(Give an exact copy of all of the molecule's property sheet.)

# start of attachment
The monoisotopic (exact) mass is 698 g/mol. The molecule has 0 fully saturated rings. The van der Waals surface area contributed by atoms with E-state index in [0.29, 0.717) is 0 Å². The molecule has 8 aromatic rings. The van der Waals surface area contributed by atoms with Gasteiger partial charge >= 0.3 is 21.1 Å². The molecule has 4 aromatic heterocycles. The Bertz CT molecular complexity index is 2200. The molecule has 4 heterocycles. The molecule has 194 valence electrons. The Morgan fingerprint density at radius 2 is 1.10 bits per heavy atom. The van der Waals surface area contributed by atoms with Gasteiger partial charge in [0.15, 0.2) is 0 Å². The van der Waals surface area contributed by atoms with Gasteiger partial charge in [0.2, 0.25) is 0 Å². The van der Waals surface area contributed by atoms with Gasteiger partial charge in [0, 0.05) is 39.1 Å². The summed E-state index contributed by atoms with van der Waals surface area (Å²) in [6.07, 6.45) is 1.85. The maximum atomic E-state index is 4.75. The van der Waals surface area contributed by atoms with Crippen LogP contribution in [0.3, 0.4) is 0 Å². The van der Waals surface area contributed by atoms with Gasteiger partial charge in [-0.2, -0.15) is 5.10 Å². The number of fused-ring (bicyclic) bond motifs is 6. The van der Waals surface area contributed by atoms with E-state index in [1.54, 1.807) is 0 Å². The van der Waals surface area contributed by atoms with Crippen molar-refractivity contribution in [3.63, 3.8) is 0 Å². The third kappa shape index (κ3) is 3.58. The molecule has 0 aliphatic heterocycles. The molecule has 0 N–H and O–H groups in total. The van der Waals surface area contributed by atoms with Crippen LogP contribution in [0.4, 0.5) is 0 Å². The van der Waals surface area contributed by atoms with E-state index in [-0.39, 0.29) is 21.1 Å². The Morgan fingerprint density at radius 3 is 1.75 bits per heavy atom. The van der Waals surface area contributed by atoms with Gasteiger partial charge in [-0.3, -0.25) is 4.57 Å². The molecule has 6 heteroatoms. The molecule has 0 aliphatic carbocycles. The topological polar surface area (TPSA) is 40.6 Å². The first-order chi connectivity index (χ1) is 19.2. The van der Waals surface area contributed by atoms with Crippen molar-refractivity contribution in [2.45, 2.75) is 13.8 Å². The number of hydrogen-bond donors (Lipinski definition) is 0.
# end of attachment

The monoisotopic (exact) mass is 698 g/mol. The molecule has 0 fully saturated rings. The van der Waals surface area contributed by atoms with E-state index in [0.29, 0.717) is 0 Å². The molecule has 8 aromatic rings. The van der Waals surface area contributed by atoms with Gasteiger partial charge >= 0.3 is 21.1 Å². The molecule has 4 aromatic heterocycles. The Bertz CT molecular complexity index is 2200. The molecule has 4 heterocycles. The molecule has 194 valence electrons. The Morgan fingerprint density at radius 2 is 1.10 bits per heavy atom. The van der Waals surface area contributed by atoms with Gasteiger partial charge in [0.15, 0.2) is 0 Å². The van der Waals surface area contributed by atoms with Gasteiger partial charge in [0.2, 0.25) is 0 Å². The van der Waals surface area contributed by atoms with Gasteiger partial charge in [0, 0.05) is 39.1 Å². The summed E-state index contributed by atoms with van der Waals surface area (Å²) in [6.07, 6.45) is 1.85. The maximum atomic E-state index is 4.75. The van der Waals surface area contributed by atoms with Crippen LogP contribution in [0.3, 0.4) is 0 Å². The van der Waals surface area contributed by atoms with Gasteiger partial charge in [-0.2, -0.15) is 5.10 Å². The number of fused-ring (bicyclic) bond motifs is 6. The van der Waals surface area contributed by atoms with E-state index in [1.54, 1.807) is 0 Å². The van der Waals surface area contributed by atoms with Crippen molar-refractivity contribution in [3.63, 3.8) is 0 Å². The third kappa shape index (κ3) is 3.58. The molecule has 0 aliphatic heterocycles. The molecule has 0 N–H and O–H groups in total. The van der Waals surface area contributed by atoms with Crippen LogP contribution in [0.4, 0.5) is 0 Å². The van der Waals surface area contributed by atoms with E-state index in [-0.39, 0.29) is 21.1 Å². The Morgan fingerprint density at radius 3 is 1.75 bits per heavy atom. The van der Waals surface area contributed by atoms with Gasteiger partial charge in [-0.3, -0.25) is 4.57 Å². The molecule has 6 heteroatoms. The molecule has 0 aliphatic carbocycles. The topological polar surface area (TPSA) is 40.6 Å². The first-order chi connectivity index (χ1) is 19.2. The van der Waals surface area contributed by atoms with Crippen molar-refractivity contribution in [2.45, 2.75) is 13.8 Å². The number of hydrogen-bond donors (Lipinski definition) is 0.